Making Small Talk
We all make small talk, but some of us are better at it than others. Small talk is very useful, an easy way to connect with people and get to know them. It also helps to make both you and the other person more comfortable and less nervous about talking to someone new.
Small talk is even more important in English-speaking countries than in Norway. Keeping to yourself and not talking to anyone might pass in Norway, where people are more reserved. However, in most English-speaking countries this would give a very negative signal. Most likely you would just come off as rude!
Still sceptical? If you think small talk is superficial and that people should just get to the point, think again. Consider all the information you exchange with people around you in the course of a day. How necessary is it? You do not say, “Nice day, isn’t it?” to tell someone that the weather is good. Sharing facts is not the point; communication is. We talk about obvious things because we want to connect, and the weather is the one thing we know we have in common with a perfect stranger.
Body language is also a part of small talk. Smiling, making eye contact and standing tall all indicate that you are interested and friendly. As they say, first impressions matter, and they are usually formed before you have the chance to say anything at all!
True or False
- Small talk is a useful social skill to have.
- Being a good small talker can make you more relaxed in unfamiliar situations.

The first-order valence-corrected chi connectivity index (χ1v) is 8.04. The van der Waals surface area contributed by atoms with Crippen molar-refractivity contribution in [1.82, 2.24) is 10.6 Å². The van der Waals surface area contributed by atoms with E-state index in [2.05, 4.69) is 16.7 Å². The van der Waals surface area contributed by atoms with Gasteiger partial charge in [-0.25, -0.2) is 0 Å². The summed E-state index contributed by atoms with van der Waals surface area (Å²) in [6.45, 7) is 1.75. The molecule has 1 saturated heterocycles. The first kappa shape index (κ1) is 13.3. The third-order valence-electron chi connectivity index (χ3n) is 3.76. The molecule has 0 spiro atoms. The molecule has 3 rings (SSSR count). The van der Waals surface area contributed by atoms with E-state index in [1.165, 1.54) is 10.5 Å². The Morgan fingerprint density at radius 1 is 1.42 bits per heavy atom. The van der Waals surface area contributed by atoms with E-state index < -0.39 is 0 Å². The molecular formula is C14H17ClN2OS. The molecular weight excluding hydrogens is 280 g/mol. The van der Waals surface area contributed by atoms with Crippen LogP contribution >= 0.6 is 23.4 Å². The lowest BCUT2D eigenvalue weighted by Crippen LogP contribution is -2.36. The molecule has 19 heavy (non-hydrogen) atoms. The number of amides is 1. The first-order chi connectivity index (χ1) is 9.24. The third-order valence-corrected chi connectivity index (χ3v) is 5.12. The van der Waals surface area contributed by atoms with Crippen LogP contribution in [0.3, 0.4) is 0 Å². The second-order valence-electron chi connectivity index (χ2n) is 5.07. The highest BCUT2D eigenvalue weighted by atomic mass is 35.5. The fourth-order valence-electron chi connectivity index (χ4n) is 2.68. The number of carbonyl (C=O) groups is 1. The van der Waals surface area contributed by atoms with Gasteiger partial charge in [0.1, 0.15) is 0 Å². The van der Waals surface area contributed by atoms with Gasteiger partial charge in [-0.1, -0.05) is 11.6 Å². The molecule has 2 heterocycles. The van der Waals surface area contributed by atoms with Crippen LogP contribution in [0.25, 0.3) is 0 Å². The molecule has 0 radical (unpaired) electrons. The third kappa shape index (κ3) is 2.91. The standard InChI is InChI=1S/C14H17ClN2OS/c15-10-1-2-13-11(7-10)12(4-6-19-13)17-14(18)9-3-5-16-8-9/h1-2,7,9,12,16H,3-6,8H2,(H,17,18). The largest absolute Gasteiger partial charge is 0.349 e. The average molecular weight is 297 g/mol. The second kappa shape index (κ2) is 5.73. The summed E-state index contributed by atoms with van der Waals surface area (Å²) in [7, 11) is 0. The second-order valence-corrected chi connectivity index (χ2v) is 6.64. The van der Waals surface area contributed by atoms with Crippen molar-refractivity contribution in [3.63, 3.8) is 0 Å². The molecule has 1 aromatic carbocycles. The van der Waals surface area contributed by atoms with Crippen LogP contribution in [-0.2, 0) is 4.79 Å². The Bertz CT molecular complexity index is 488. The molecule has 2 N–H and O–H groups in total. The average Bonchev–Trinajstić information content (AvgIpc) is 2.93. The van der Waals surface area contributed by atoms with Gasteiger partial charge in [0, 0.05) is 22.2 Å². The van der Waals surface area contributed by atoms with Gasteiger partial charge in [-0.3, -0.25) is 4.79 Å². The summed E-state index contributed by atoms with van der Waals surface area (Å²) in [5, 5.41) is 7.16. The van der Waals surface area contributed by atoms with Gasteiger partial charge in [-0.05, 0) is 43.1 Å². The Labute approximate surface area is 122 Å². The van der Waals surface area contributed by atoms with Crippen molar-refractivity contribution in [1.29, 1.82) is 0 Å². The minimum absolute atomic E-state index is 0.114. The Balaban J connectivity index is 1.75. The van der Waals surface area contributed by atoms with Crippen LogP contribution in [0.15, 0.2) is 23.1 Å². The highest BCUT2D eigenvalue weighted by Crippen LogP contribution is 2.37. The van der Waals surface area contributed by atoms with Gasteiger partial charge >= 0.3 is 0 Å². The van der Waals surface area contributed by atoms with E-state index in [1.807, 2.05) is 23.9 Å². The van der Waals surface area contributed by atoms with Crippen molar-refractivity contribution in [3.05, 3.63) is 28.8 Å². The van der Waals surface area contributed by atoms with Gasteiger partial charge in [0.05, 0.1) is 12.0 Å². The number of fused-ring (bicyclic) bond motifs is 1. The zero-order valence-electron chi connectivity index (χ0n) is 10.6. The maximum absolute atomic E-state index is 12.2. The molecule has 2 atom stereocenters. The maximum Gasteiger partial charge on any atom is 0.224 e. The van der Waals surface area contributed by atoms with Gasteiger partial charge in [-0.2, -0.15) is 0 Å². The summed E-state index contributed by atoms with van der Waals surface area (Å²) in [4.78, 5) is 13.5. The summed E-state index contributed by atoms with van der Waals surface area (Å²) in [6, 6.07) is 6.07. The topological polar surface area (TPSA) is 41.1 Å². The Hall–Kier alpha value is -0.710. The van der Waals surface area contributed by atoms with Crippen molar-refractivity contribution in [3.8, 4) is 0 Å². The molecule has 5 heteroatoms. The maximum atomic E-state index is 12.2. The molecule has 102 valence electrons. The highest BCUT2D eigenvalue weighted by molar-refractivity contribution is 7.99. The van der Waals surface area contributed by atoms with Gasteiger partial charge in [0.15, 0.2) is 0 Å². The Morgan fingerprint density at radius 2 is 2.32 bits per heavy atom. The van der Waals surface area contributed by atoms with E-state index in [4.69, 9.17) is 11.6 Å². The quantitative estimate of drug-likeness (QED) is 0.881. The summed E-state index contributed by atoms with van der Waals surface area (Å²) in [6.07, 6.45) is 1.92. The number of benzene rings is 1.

- In English-speaking countries, you risk appearing rude if you do not talk to anyone else in a social situation like a party or at a lunch with a mixed crowd of people.
- The reason we talk about the weather with strangers is in order to get meteorological information.
- First impressions are almost always based on what a person says.
How Important is Small Talk in These Situations?
Rank the following list, in order of importance, of small talk in each situation (1 being the most important, 2 the second most important, etc.). Then discuss your list with a partner or two.
Small talk is important when you are among people you do not know/ know well:
- at a party
- on an airplane
- in a break at a lecture or meeting
- at school
- at a social lunch or dinner
- in a line at the store
- in an online game or social arena
- in the dentist’s waiting room
Afterwards. see if you can come up with other places where you might make small talk. Make a list- as long as possible (but keep it realistic – waiting in line for the bathroom at an intergalactic space disco on Mars is not plausible!).